JMC : Saint Thomas Aquinas / by Raïssa Maritain

VIII The Truth

WHAT, then, is the truth? It is the knowledge of what exists. It is the treasure of intelligence. And as God is the intelligent source of all being, He is also the source of all truth. And as He is the infinite and perfect Being, He is also the highest, the most beautiful and lovable truth, because things have in truth, in goodness and in beauty, the same rank as in being. God spoke of Himself when He said in the Old Testament I am Who am, and in the New, I am the Truth.

There is no distance between the thing and the truth that expresses it. There is no distance between the true God and the soul that knows Him and loves Him. Nevertheless, to know perfectly the Being of God and all His Truth, and the being and truth of every other being, this will be given to us only in heaven, when we see God face to face.

But we shall never see that Divine truth, and in it and by it the truth of all that exists, if our heart is not turned towards it in this life, and if we refuse to love it and to serve it. We must fly from ignorance and lies; we must seek truth, love the truth, and, if it is attacked, "defend it hardily," as is said in the little book of Divine Ways.

That is what Saint Thomas always did in his life and in all his works.

He begins one of his most important works by these words of Holy Scripture:

My mouth shall meditate the truth, and my lips shall hate wickedness; that is to say, error opposed to divine truth.

To spread the truth that he has found in his meditations and to attack the error that struggles against truth, that is what makes the wise man.

"Full of confidence in divine mercy, I try," said Saint Thomas, "to fulfil the duties of a wise man, although they are beyond my powers. . Because I know that all I am I owe to God, and I want to devote all my words and all my strength to making Him known."

And in this Saint Thomas imitated Jesus Christ Himself, Who said "For this was I born, and for this came I into the world, that I should give testimony to the truth."


The Angel of the Schools, the messenger of divine truth and "the foremost of its teachers," rose up like the sun on a very high mountain, like a giant of knowledge and wisdom.

Everyone rushed to hear him. Students, seated on straw, as was the simple manner of the time, were penetrated and delighted with this new light.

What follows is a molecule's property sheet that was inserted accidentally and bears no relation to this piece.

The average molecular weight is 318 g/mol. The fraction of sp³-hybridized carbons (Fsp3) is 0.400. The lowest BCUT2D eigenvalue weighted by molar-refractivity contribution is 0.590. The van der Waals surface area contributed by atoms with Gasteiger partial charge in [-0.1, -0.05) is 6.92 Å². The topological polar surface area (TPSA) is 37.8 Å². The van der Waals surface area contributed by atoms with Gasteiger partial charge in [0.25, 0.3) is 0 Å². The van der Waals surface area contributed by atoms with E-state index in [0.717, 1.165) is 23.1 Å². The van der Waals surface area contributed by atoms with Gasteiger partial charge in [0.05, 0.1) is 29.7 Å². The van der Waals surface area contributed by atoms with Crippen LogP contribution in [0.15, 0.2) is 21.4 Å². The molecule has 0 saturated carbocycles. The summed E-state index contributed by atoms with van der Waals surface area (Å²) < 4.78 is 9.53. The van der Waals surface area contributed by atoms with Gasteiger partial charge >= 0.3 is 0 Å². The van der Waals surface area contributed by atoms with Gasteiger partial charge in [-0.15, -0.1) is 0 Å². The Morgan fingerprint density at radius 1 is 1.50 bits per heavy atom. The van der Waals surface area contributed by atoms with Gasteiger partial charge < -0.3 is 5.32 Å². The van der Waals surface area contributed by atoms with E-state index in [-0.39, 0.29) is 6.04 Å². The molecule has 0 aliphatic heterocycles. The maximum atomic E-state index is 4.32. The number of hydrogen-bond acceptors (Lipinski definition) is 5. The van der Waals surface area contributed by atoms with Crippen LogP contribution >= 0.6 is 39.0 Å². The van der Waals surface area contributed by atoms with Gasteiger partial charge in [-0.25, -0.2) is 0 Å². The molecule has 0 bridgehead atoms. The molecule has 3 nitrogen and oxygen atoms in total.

There had never been any teacher, not even Albert the Great, who knew like Saint Thomas how to show the perfect unity of divine Faith and of human knowledge.

Those things we know by Faith (which comes down from heaven), and those things we know by science (the fruit of men's efforts), all these are parts of the same truth known to God. By divine Intelligence it comes down to the intelligence of man, whether he discovers it little by little in the study of living creatures (when it is science) or whether he receives it by means of the Son of God (when it is Faith).

Jesus is the Word of God. The Word of God has made known to us what neither men nor angels could find out -- the mysteries of Divine Life like the Trinity of Persons in God, the Incarnation of the Redeemer, His presence in the Sacrament of the altar.

Before the birth of Jesus great pagan philosophers whose names many of you have heard -- Plato, Aristotle, Plotinus -- had devoted their lives to the search for the highest truths that reason could attain, and they succeeded in knowing some very beautiful truths, but they were incomplete, mixed with error, and, moreover, these philosophers did not agree.

After the death of Christ the divine truth revealed by Him and carried by the Apostles, one and all, to the ends of the earth so far as it was then known, eclipsed poor human wisdom, and for nearly a thousand years it formed almost the only object of Christian meditation.

At the beginning of the thirteenth century false Arabian and Mussulman sages began to have a great deal to say about several books long forgotten, works of the old pagan philosophers.

The Schools were quite upset about all this.

Was the wisest of the old philosophers, Aristotle with his pointed hat, going to begin a struggle with Christian wisdom?

His philosophy was resurrected, dressed in Arabian guise, its face hidden. The veil taken away, what would it be? The Church, in indecision for a while, forbade students to read the books of the Greek sages.

Saint Albert had already begun to drive away from the philosophy of Aristotle those shadows with which its Arabic exponents had wrapped it around.

Saint Thomas got rid of them entirely. He looked this human light in the face and saw in it the beautiful face of reason, the daughter of God.

From then on there was nothing to fear. There only remained to show the harmony of human and divine truth, and to lead Aristotle, cleansed of his errors, to the feet of the Lord Jesus.

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